Beans. They are amongst my most favorite things to eat. Green beans, soybeans, lentils, kidney, pinto, black and adzuki are a few of my favorites. They're just so versatile. And dammit if Rick Bayless himself didn't just make my beans – and Sunday afternoon prep work for thes work-week much easier.
The concept is flawless. The gentle and long cooking perspective helps the beans to keep their juices with them the entire time, as opposed to a soak or quick-cook method. It also allows them to keep relatively intact. The slow-cook advantage is the ability to infuse the flavors you want into the beans while cooking, therefore giving masterful depth with little effort.
1.5 cups dry black beans
1.5 cups dry pinto beans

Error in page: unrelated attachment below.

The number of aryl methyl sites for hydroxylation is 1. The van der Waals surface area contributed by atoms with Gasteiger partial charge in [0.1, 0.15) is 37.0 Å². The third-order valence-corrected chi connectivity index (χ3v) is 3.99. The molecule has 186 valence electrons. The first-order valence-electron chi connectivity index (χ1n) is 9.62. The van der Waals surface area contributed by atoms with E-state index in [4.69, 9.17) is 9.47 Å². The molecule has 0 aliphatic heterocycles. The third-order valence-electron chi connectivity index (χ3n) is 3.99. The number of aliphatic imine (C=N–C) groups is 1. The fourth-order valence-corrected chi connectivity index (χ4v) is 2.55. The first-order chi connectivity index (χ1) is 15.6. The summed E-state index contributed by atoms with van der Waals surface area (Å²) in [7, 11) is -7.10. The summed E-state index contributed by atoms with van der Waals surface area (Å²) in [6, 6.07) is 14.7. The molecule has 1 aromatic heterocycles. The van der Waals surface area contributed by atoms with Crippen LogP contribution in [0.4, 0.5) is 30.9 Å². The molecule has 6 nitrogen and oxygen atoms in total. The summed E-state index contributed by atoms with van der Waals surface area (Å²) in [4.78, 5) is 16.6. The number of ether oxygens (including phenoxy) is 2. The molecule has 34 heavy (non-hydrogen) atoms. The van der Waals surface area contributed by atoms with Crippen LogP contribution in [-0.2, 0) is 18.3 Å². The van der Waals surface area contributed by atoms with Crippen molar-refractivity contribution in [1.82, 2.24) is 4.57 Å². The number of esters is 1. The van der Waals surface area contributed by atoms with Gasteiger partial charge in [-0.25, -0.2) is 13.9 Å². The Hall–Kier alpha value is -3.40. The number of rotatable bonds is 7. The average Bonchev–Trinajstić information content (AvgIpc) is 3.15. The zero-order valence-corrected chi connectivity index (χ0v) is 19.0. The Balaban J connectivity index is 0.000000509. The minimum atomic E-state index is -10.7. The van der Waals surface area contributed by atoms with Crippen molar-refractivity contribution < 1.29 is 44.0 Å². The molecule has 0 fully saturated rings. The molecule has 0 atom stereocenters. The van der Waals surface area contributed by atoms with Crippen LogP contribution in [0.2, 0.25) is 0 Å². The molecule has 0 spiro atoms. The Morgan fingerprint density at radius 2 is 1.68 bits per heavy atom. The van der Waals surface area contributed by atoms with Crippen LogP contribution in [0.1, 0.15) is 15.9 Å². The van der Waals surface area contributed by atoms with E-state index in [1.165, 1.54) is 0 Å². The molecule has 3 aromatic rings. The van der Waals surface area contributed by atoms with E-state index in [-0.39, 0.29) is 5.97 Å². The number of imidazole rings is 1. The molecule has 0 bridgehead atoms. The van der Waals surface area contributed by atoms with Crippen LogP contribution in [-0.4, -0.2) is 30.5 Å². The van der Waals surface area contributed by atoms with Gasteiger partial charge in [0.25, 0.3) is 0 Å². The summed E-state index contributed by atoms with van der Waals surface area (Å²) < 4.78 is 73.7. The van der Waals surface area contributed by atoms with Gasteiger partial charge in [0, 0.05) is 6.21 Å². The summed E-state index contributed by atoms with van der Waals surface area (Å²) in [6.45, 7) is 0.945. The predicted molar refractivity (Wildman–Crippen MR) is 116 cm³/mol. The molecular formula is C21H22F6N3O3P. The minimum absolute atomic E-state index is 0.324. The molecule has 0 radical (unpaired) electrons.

1 dried chipotle pepper
1 onion, chopped medium sized
1/2 head of garlic, smashed
Heat water to a boil in an electric kettle (or pot on the stove). You will need to cover your beans by about 4 inches, so keep that in mind. Give your beans a good rinse and add them to your crock-pot. Cover with boiling water. Turn crock-pot on high. Add dried chipotle, onion and garlic. Let cook for 4-6 hours or until beans are soft, but not delicate. You may need to add water as the beans expand and absorb. Beans normally increase to 3 times their size while they cook. 1 cup of dry beans will yield 3 cups cooked.
So what do we do with these beans? Well it varies, but once they are done, they usually go into a variety of recipes. Add jalapeno-tomatoes and a touch of cumin and you've got a great veg-chili. Add chopped tomatoes, green olives and avocado chunks and serve over brown rice for a great complete protein meal. Smash up and whip with cream cheese and bake for a great bean dip for chips. Serve over crushed tortilla chips, greens and sharp cheddar for a quick taco salad. Smash up with potatoes and make my Tomatillo Enchiladas! You can see why we make a pot each week.
Where's Bob Ross fit into all of this? Well, he's the master of the fan brush.